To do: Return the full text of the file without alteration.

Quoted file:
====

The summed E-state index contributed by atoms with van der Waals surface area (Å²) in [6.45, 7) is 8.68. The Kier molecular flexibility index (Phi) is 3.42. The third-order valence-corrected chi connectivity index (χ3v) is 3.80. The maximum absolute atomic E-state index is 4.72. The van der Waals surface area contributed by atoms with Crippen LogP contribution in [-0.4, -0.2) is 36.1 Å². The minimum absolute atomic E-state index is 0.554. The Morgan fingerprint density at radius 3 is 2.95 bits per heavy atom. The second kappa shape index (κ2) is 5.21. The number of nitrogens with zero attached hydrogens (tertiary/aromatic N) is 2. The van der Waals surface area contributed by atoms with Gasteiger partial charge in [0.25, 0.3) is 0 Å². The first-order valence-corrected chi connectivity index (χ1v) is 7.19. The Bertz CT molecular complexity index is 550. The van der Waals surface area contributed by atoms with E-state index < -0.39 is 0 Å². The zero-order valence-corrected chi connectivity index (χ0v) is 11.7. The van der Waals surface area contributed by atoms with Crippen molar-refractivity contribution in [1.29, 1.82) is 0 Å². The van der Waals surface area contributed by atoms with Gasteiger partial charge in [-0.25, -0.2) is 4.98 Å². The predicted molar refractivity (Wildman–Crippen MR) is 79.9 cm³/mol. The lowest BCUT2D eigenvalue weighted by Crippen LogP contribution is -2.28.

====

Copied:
The summed E-state index contributed by atoms with van der Waals surface area (Å²) in [6.45, 7) is 8.68. The Kier molecular flexibility index (Phi) is 3.42. The third-order valence-corrected chi connectivity index (χ3v) is 3.80. The maximum absolute atomic E-state index is 4.72. The van der Waals surface area contributed by atoms with Crippen LogP contribution in [-0.4, -0.2) is 36.1 Å². The minimum absolute atomic E-state index is 0.554. The Morgan fingerprint density at radius 3 is 2.95 bits per heavy atom. The second kappa shape index (κ2) is 5.21. The number of nitrogens with zero attached hydrogens (tertiary/aromatic N) is 2. The van der Waals surface area contributed by atoms with Gasteiger partial charge in [0.25, 0.3) is 0 Å². The first-order valence-corrected chi connectivity index (χ1v) is 7.19. The Bertz CT molecular complexity index is 550. The van der Waals surface area contributed by atoms with E-state index < -0.39 is 0 Å². The zero-order valence-corrected chi connectivity index (χ0v) is 11.7. The van der Waals surface area contributed by atoms with Crippen molar-refractivity contribution in [1.29, 1.82) is 0 Å². The van der Waals surface area contributed by atoms with Gasteiger partial charge in [-0.25, -0.2) is 4.98 Å². The predicted molar refractivity (Wildman–Crippen MR) is 79.9 cm³/mol. The lowest BCUT2D eigenvalue weighted by Crippen LogP contribution is -2.28.